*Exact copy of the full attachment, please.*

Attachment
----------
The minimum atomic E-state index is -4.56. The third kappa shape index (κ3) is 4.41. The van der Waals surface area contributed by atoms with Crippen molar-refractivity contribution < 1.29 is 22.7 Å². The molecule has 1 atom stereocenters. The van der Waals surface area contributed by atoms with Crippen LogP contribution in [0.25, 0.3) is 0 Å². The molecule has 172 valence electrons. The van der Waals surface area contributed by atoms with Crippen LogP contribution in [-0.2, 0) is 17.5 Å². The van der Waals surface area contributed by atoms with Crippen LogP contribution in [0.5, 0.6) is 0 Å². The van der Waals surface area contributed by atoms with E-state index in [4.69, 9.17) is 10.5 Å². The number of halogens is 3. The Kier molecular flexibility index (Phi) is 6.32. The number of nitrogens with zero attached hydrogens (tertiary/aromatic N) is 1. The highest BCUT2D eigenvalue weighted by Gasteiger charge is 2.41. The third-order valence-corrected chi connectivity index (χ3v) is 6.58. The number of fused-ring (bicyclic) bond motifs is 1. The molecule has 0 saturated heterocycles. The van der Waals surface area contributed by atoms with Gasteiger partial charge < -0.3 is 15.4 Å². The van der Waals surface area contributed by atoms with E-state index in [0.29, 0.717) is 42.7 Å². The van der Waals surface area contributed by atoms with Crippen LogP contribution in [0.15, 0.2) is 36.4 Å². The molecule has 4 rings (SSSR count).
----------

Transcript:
The minimum atomic E-state index is -4.56. The third kappa shape index (κ3) is 4.41. The van der Waals surface area contributed by atoms with Crippen molar-refractivity contribution < 1.29 is 22.7 Å². The molecule has 1 atom stereocenters. The van der Waals surface area contributed by atoms with Crippen LogP contribution in [0.25, 0.3) is 0 Å². The molecule has 172 valence electrons. The van der Waals surface area contributed by atoms with Crippen LogP contribution in [-0.2, 0) is 17.5 Å². The van der Waals surface area contributed by atoms with Crippen LogP contribution in [0.5, 0.6) is 0 Å². The van der Waals surface area contributed by atoms with E-state index in [4.69, 9.17) is 10.5 Å². The number of halogens is 3. The Kier molecular flexibility index (Phi) is 6.32. The number of nitrogens with zero attached hydrogens (tertiary/aromatic N) is 1. The highest BCUT2D eigenvalue weighted by Gasteiger charge is 2.41. The third-order valence-corrected chi connectivity index (χ3v) is 6.58. The number of fused-ring (bicyclic) bond motifs is 1. The molecule has 0 saturated heterocycles. The van der Waals surface area contributed by atoms with Gasteiger partial charge < -0.3 is 15.4 Å². The van der Waals surface area contributed by atoms with E-state index in [0.29, 0.717) is 42.7 Å². The van der Waals surface area contributed by atoms with Crippen LogP contribution in [0.15, 0.2) is 36.4 Å². The molecule has 4 rings (SSSR count).